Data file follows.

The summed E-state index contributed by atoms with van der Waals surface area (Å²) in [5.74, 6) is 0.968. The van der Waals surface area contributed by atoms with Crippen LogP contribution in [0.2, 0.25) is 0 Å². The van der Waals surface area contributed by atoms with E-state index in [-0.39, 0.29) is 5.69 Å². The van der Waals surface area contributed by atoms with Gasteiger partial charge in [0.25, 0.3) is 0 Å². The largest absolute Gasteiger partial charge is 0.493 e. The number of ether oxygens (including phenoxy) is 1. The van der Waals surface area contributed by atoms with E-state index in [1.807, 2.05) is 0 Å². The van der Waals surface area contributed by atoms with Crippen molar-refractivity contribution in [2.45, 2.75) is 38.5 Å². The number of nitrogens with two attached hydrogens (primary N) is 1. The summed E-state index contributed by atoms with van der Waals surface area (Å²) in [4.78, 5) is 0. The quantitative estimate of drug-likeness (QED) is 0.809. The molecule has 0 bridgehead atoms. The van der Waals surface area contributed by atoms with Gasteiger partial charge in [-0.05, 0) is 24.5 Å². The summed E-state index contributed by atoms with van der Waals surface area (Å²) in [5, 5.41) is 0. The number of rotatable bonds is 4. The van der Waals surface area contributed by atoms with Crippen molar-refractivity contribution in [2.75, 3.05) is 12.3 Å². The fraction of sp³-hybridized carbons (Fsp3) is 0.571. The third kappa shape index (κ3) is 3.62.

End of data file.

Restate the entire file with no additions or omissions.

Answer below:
The summed E-state index contributed by atoms with van der Waals surface area (Å²) in [5.74, 6) is 0.968. The van der Waals surface area contributed by atoms with Crippen LogP contribution in [0.2, 0.25) is 0 Å². The van der Waals surface area contributed by atoms with E-state index in [-0.39, 0.29) is 5.69 Å². The van der Waals surface area contributed by atoms with Gasteiger partial charge in [0.25, 0.3) is 0 Å². The largest absolute Gasteiger partial charge is 0.493 e. The number of ether oxygens (including phenoxy) is 1. The van der Waals surface area contributed by atoms with E-state index in [1.807, 2.05) is 0 Å². The van der Waals surface area contributed by atoms with Crippen molar-refractivity contribution in [2.45, 2.75) is 38.5 Å². The number of nitrogens with two attached hydrogens (primary N) is 1. The summed E-state index contributed by atoms with van der Waals surface area (Å²) in [4.78, 5) is 0. The quantitative estimate of drug-likeness (QED) is 0.809. The molecule has 0 bridgehead atoms. The van der Waals surface area contributed by atoms with Gasteiger partial charge in [-0.05, 0) is 24.5 Å². The summed E-state index contributed by atoms with van der Waals surface area (Å²) in [5, 5.41) is 0. The number of rotatable bonds is 4. The van der Waals surface area contributed by atoms with Crippen molar-refractivity contribution in [2.75, 3.05) is 12.3 Å². The fraction of sp³-hybridized carbons (Fsp3) is 0.571. The third kappa shape index (κ3) is 3.62.